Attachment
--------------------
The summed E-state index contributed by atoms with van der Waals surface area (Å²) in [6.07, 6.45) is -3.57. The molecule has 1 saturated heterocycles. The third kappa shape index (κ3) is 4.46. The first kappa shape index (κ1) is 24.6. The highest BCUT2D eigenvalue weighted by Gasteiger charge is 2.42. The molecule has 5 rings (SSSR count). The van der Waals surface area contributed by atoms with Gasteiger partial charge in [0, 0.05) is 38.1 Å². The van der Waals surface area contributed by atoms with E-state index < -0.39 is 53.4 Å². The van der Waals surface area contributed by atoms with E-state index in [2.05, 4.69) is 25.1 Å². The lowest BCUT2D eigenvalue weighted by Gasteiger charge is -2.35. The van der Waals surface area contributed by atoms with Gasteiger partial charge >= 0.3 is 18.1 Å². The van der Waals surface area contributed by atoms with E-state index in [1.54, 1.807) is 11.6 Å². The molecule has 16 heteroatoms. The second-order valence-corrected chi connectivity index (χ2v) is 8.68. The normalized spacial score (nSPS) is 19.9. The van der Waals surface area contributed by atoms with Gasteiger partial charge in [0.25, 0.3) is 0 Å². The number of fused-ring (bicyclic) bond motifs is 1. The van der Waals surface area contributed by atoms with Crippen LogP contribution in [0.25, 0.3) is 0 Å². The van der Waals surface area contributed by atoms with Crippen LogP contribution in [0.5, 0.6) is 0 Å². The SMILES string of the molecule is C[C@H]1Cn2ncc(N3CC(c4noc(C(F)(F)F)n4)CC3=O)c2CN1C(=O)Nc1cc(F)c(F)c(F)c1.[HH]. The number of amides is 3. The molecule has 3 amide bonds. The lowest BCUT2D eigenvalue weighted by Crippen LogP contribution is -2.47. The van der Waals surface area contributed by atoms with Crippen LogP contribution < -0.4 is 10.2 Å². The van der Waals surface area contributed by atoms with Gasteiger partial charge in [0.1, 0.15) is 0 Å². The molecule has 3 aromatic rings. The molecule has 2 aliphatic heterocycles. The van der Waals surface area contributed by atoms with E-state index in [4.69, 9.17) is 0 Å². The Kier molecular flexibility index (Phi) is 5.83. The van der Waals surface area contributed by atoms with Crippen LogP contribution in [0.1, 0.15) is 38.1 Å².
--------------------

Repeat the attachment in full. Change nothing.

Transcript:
The summed E-state index contributed by atoms with van der Waals surface area (Å²) in [6.07, 6.45) is -3.57. The molecule has 1 saturated heterocycles. The third kappa shape index (κ3) is 4.46. The first kappa shape index (κ1) is 24.6. The highest BCUT2D eigenvalue weighted by Gasteiger charge is 2.42. The molecule has 5 rings (SSSR count). The van der Waals surface area contributed by atoms with Gasteiger partial charge in [0, 0.05) is 38.1 Å². The van der Waals surface area contributed by atoms with E-state index < -0.39 is 53.4 Å². The van der Waals surface area contributed by atoms with E-state index in [2.05, 4.69) is 25.1 Å². The lowest BCUT2D eigenvalue weighted by Gasteiger charge is -2.35. The van der Waals surface area contributed by atoms with Gasteiger partial charge >= 0.3 is 18.1 Å². The van der Waals surface area contributed by atoms with E-state index in [1.54, 1.807) is 11.6 Å². The molecule has 16 heteroatoms. The second-order valence-corrected chi connectivity index (χ2v) is 8.68. The normalized spacial score (nSPS) is 19.9. The van der Waals surface area contributed by atoms with Gasteiger partial charge in [0.25, 0.3) is 0 Å². The number of fused-ring (bicyclic) bond motifs is 1. The van der Waals surface area contributed by atoms with Crippen LogP contribution in [0.25, 0.3) is 0 Å². The van der Waals surface area contributed by atoms with Crippen LogP contribution in [0.5, 0.6) is 0 Å². The SMILES string of the molecule is C[C@H]1Cn2ncc(N3CC(c4noc(C(F)(F)F)n4)CC3=O)c2CN1C(=O)Nc1cc(F)c(F)c(F)c1.[HH]. The number of amides is 3. The molecule has 3 amide bonds. The lowest BCUT2D eigenvalue weighted by Crippen LogP contribution is -2.47. The van der Waals surface area contributed by atoms with Crippen LogP contribution < -0.4 is 10.2 Å². The van der Waals surface area contributed by atoms with Gasteiger partial charge in [0.1, 0.15) is 0 Å². The molecule has 3 aromatic rings. The molecule has 2 aliphatic heterocycles. The van der Waals surface area contributed by atoms with E-state index in [4.69, 9.17) is 0 Å². The Kier molecular flexibility index (Phi) is 5.83. The van der Waals surface area contributed by atoms with Crippen LogP contribution in [0.1, 0.15) is 38.1 Å².